Setting Dynamic Metadata

To set up our metadata, we can export a meta function from our route that Remix will use to automatically wire up our desired metadata.

Start off by making sure to import MetaFunction from the remix library.

import { 
+    MetaFunction
} from 'remix'
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Then to get things started go ahead and add this exported meta function:

export const meta: MetaFunction = () => {
    return {
        title: 'Profile Page'
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If you check back in your browser now, you'll see that Remix registered that function and automatically added the meta tag for you to set up the tab title!

Screen Shot 2022-02-01 at 2.37.37 AM.png

This is cool, but what if we want a custom title depending on the user's profile we are visiting? The MetaFunction in remix takes in an object with a bunch of useful data. Particularly the data key, which contains the data from our Loader function.

Let's tap into that to get access to the user we loaded up.

export const meta: MetaFunction = ({ data }: { data: User }) => {
    const formatName = (name: string) => name.charAt(0).toUpperCase() + name.slice(1)
    return {
        title: `${formatName(data.username)}'s Profile Page`
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Now back over on our profile page we should see a much more descriptive message!

Screen Shot 2022-02-01 at 2.40.25 AM.png

Using a process like this, we can dynamically set any kind of metadata we'd like for our page!

Bonus: Setting up Twitter Metadata

What if we want to share the link to this profile on twitter?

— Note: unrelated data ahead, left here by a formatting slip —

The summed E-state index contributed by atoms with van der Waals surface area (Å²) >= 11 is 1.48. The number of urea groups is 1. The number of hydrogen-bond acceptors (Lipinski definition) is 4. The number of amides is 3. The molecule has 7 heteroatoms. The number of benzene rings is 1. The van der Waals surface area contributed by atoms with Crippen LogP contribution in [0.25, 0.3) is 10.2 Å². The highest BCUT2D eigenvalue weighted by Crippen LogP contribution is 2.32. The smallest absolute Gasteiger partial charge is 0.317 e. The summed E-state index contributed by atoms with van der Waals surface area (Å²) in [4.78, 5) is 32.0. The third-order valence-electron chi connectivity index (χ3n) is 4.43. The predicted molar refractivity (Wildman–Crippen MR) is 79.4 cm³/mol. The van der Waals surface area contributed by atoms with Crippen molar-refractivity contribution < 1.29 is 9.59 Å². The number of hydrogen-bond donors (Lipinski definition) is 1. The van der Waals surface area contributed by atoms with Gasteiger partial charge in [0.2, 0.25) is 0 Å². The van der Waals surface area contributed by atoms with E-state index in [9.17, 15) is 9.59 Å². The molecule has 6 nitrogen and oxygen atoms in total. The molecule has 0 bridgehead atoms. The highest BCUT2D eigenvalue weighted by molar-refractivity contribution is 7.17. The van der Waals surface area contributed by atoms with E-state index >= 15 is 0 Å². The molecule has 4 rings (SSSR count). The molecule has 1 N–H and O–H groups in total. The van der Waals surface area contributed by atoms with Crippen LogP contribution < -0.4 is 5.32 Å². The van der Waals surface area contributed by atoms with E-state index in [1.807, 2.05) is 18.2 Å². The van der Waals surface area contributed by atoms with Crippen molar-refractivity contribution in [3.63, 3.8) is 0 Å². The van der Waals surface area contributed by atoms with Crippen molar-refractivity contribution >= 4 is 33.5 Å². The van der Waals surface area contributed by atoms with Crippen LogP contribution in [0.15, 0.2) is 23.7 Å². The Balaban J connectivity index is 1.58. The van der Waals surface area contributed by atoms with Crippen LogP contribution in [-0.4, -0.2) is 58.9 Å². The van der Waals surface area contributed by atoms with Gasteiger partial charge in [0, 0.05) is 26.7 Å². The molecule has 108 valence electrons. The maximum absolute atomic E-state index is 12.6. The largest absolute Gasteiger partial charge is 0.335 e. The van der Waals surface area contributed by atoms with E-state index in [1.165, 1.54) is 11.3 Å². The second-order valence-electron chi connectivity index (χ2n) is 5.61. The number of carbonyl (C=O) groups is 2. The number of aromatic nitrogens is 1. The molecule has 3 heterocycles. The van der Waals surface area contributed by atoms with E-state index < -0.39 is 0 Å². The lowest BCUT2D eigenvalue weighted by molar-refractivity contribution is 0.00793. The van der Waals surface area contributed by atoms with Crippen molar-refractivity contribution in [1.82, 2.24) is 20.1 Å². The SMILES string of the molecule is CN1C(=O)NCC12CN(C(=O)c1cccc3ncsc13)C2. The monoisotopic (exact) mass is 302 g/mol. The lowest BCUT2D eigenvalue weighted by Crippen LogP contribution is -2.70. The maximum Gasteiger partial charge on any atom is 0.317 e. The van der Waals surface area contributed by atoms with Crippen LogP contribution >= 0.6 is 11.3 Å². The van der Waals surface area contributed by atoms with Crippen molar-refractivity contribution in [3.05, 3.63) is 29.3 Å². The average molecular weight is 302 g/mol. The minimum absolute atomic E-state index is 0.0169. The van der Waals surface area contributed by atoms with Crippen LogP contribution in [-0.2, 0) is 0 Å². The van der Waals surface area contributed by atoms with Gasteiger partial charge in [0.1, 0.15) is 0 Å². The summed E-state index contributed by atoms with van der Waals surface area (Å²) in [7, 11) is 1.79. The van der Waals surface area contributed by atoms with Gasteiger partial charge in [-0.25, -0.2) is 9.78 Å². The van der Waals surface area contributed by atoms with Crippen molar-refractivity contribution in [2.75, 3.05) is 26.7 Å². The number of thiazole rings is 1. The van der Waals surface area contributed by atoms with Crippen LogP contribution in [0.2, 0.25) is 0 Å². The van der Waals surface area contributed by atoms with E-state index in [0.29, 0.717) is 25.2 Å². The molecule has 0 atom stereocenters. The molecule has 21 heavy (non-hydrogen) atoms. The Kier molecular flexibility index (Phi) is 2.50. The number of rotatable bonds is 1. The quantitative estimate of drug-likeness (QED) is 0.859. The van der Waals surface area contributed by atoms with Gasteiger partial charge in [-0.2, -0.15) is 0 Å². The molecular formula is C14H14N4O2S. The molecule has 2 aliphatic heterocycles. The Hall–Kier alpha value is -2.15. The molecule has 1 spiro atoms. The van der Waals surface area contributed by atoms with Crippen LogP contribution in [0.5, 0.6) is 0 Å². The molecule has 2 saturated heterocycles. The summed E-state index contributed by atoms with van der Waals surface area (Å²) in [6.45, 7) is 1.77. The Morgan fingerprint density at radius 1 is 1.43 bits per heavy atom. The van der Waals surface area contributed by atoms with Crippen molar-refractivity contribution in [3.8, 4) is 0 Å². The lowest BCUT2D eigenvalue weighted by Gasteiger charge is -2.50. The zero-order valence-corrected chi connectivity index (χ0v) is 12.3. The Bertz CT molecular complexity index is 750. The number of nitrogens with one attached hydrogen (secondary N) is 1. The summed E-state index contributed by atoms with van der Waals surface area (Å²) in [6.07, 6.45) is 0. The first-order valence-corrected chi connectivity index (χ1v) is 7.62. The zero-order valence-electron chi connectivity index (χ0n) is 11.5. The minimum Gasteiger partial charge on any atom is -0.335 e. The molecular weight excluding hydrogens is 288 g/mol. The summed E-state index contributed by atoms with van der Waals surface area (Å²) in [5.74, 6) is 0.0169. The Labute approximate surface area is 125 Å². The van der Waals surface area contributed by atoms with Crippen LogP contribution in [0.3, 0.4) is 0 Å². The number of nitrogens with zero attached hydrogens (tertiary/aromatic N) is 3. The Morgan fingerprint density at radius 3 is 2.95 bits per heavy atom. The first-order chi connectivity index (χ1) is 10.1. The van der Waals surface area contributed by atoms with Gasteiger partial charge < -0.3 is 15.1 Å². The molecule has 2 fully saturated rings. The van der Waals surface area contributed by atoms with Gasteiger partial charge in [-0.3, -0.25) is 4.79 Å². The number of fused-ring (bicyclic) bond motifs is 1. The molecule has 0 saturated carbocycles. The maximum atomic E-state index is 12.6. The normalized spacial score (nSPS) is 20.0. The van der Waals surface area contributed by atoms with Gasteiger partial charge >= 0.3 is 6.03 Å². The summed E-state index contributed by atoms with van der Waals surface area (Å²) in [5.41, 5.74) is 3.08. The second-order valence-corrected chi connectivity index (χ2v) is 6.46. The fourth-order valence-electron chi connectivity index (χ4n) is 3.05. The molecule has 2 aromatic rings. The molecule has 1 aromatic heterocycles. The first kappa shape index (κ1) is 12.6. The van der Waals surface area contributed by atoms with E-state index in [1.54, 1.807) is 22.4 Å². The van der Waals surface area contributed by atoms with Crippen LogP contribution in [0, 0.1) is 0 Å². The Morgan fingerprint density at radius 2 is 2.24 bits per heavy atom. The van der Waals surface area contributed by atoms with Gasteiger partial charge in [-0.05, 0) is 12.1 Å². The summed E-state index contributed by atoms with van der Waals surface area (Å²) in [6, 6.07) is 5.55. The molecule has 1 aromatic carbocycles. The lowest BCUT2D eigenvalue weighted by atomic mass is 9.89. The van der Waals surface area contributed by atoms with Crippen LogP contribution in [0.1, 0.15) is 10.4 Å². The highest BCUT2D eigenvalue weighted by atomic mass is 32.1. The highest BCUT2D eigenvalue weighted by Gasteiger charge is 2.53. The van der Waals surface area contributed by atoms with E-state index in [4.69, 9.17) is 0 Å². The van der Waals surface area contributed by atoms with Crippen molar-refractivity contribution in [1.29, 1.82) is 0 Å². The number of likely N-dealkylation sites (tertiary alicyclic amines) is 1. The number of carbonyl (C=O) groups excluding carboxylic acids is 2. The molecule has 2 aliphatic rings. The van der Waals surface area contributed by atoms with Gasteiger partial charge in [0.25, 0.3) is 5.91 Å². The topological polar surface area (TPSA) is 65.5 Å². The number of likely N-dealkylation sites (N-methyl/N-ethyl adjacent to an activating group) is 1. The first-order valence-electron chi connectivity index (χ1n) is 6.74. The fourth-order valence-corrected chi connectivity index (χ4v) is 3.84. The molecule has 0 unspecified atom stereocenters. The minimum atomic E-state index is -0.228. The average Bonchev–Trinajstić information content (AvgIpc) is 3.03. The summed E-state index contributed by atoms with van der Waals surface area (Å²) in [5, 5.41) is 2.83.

I'll be using a tool called Ngrok and a Twitter Card Validator to preview what our link preview would look like in a Twitter post.

Currently if we check out our link preview, we will see something like this 👎🏻:

Screen Shot 2022-02-01 at 2.52.53 AM.png

We don't have any metadata describing to Twitter how we want this data displayed! Let's update our meta function to include some details:

export const meta: MetaFunction = ({ data }: { data: User }) => {
    const formatName = (name: string) => name.charAt(0).toUpperCase() + name.slice(1)
    return {
      title: `${formatName(data.username)}'s Profile Page`,
      'twitter:card': 'summary_large_image',
      'twitter:creator': `@${data.username}`,
      'twitter:site': `@${data.username}`,
      'twitter:title': `${data.first} ${data.last}`,
      'twitter:description': `${data.first} ${data.last}'s profile page. Check it out @${data.username}`
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Now we should get something more like this:

Screen Shot 2022-02-01 at 2.56.07 AM.png

Ahh, much better! It displays some useful information about the link we are sharing! We could also add a preview image to this using the twitter:image property.


Remix has a great set of tools that take a lot of the grunt-work out of the mix for you. This is just one example of those!

Hopefully this was helpful and will encourage you to set some of that important metadata to help provide users and search engines more context into what your site has to offer!

Thanks for reading!

p.s. If you like this article, be sure to follow me on Twitter for updates when I post new articles!